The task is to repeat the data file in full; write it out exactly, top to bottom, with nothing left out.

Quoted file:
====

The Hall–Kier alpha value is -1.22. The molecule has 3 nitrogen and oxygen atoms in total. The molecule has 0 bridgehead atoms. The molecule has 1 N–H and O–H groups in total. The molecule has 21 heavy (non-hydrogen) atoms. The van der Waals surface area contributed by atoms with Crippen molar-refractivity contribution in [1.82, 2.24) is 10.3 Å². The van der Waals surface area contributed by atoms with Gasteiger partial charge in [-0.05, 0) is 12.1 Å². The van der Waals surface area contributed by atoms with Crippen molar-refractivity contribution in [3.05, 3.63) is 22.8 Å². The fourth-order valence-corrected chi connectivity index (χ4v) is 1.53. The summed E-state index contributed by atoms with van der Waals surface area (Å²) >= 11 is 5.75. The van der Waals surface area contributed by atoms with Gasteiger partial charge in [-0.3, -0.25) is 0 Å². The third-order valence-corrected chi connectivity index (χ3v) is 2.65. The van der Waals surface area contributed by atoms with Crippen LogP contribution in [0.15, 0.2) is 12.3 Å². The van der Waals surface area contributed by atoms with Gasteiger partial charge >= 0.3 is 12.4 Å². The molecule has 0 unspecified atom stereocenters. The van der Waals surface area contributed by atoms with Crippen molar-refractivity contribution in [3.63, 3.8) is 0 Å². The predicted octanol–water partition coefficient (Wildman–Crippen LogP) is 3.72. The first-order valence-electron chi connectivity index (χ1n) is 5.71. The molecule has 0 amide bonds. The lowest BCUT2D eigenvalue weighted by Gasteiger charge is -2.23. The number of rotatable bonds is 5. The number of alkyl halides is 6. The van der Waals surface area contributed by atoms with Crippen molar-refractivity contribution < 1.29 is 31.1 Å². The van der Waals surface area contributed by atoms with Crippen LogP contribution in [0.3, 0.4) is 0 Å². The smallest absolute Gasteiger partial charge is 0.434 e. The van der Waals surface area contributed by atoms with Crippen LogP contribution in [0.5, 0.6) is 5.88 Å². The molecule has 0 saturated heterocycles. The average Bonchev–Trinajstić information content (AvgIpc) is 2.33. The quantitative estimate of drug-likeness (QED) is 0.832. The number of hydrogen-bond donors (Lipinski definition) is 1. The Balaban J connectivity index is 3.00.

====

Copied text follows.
The Hall–Kier alpha value is -1.22. The molecule has 3 nitrogen and oxygen atoms in total. The molecule has 0 bridgehead atoms. The molecule has 1 N–H and O–H groups in total. The molecule has 21 heavy (non-hydrogen) atoms. The van der Waals surface area contributed by atoms with Crippen molar-refractivity contribution in [1.82, 2.24) is 10.3 Å². The van der Waals surface area contributed by atoms with Gasteiger partial charge in [-0.05, 0) is 12.1 Å². The van der Waals surface area contributed by atoms with Crippen molar-refractivity contribution in [3.05, 3.63) is 22.8 Å². The fourth-order valence-corrected chi connectivity index (χ4v) is 1.53. The summed E-state index contributed by atoms with van der Waals surface area (Å²) >= 11 is 5.75. The van der Waals surface area contributed by atoms with Gasteiger partial charge in [-0.3, -0.25) is 0 Å². The third-order valence-corrected chi connectivity index (χ3v) is 2.65. The van der Waals surface area contributed by atoms with Crippen LogP contribution in [0.15, 0.2) is 12.3 Å². The van der Waals surface area contributed by atoms with Gasteiger partial charge >= 0.3 is 12.4 Å². The molecule has 0 unspecified atom stereocenters. The van der Waals surface area contributed by atoms with Crippen molar-refractivity contribution in [3.63, 3.8) is 0 Å². The predicted octanol–water partition coefficient (Wildman–Crippen LogP) is 3.72. The first-order valence-electron chi connectivity index (χ1n) is 5.71. The molecule has 0 amide bonds. The lowest BCUT2D eigenvalue weighted by Gasteiger charge is -2.23. The number of rotatable bonds is 5. The number of alkyl halides is 6. The van der Waals surface area contributed by atoms with Crippen molar-refractivity contribution < 1.29 is 31.1 Å². The van der Waals surface area contributed by atoms with Crippen LogP contribution in [0.3, 0.4) is 0 Å². The smallest absolute Gasteiger partial charge is 0.434 e. The van der Waals surface area contributed by atoms with Crippen LogP contribution in [0.5, 0.6) is 5.88 Å². The molecule has 0 saturated heterocycles. The average Bonchev–Trinajstić information content (AvgIpc) is 2.33. The quantitative estimate of drug-likeness (QED) is 0.832. The number of hydrogen-bond donors (Lipinski definition) is 1. The Balaban J connectivity index is 3.00.